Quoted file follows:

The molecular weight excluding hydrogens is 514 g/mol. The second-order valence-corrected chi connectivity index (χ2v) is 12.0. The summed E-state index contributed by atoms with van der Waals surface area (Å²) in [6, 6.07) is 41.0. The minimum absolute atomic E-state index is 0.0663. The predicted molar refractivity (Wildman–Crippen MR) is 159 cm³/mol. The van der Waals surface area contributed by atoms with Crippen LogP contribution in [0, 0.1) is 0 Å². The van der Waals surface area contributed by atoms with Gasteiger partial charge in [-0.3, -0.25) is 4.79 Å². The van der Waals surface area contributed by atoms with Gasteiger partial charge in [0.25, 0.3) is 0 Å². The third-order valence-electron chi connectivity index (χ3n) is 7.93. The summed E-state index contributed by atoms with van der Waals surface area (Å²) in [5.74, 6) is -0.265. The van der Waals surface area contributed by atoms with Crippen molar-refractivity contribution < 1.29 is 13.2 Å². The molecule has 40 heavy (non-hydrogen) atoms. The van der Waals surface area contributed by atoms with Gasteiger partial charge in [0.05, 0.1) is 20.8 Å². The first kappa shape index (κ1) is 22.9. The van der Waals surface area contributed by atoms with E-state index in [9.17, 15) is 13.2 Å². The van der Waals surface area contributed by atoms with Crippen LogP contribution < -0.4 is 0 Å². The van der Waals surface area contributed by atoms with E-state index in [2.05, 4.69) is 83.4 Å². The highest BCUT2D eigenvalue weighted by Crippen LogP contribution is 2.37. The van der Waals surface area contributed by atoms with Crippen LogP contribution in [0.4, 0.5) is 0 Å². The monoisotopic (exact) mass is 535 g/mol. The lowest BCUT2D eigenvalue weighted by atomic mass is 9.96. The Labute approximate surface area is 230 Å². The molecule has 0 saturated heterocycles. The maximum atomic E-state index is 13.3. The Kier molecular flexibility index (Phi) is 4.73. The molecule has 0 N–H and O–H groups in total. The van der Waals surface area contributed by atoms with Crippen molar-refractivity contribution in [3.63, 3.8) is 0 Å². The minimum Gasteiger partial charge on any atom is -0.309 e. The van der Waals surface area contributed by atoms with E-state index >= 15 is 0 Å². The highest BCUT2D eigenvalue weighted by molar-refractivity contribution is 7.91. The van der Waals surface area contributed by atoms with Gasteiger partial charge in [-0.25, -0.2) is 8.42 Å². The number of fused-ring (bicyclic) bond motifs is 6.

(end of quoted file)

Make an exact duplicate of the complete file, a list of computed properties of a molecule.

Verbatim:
The molecular weight excluding hydrogens is 514 g/mol. The second-order valence-corrected chi connectivity index (χ2v) is 12.0. The summed E-state index contributed by atoms with van der Waals surface area (Å²) in [6, 6.07) is 41.0. The minimum absolute atomic E-state index is 0.0663. The predicted molar refractivity (Wildman–Crippen MR) is 159 cm³/mol. The van der Waals surface area contributed by atoms with Crippen LogP contribution in [0, 0.1) is 0 Å². The van der Waals surface area contributed by atoms with Gasteiger partial charge in [-0.3, -0.25) is 4.79 Å². The van der Waals surface area contributed by atoms with Gasteiger partial charge in [0.25, 0.3) is 0 Å². The third-order valence-electron chi connectivity index (χ3n) is 7.93. The summed E-state index contributed by atoms with van der Waals surface area (Å²) in [5.74, 6) is -0.265. The van der Waals surface area contributed by atoms with Crippen molar-refractivity contribution < 1.29 is 13.2 Å². The molecule has 40 heavy (non-hydrogen) atoms. The van der Waals surface area contributed by atoms with Gasteiger partial charge in [0.05, 0.1) is 20.8 Å². The first kappa shape index (κ1) is 22.9. The van der Waals surface area contributed by atoms with E-state index in [9.17, 15) is 13.2 Å². The van der Waals surface area contributed by atoms with Crippen LogP contribution < -0.4 is 0 Å². The van der Waals surface area contributed by atoms with E-state index in [2.05, 4.69) is 83.4 Å². The highest BCUT2D eigenvalue weighted by Crippen LogP contribution is 2.37. The van der Waals surface area contributed by atoms with Crippen LogP contribution in [0.4, 0.5) is 0 Å². The monoisotopic (exact) mass is 535 g/mol. The lowest BCUT2D eigenvalue weighted by atomic mass is 9.96. The Labute approximate surface area is 230 Å². The molecule has 0 saturated heterocycles. The maximum atomic E-state index is 13.3. The Kier molecular flexibility index (Phi) is 4.73. The molecule has 0 N–H and O–H groups in total. The van der Waals surface area contributed by atoms with Crippen molar-refractivity contribution in [3.63, 3.8) is 0 Å². The minimum Gasteiger partial charge on any atom is -0.309 e. The van der Waals surface area contributed by atoms with E-state index >= 15 is 0 Å². The highest BCUT2D eigenvalue weighted by molar-refractivity contribution is 7.91. The van der Waals surface area contributed by atoms with Gasteiger partial charge in [-0.25, -0.2) is 8.42 Å². The number of fused-ring (bicyclic) bond motifs is 6.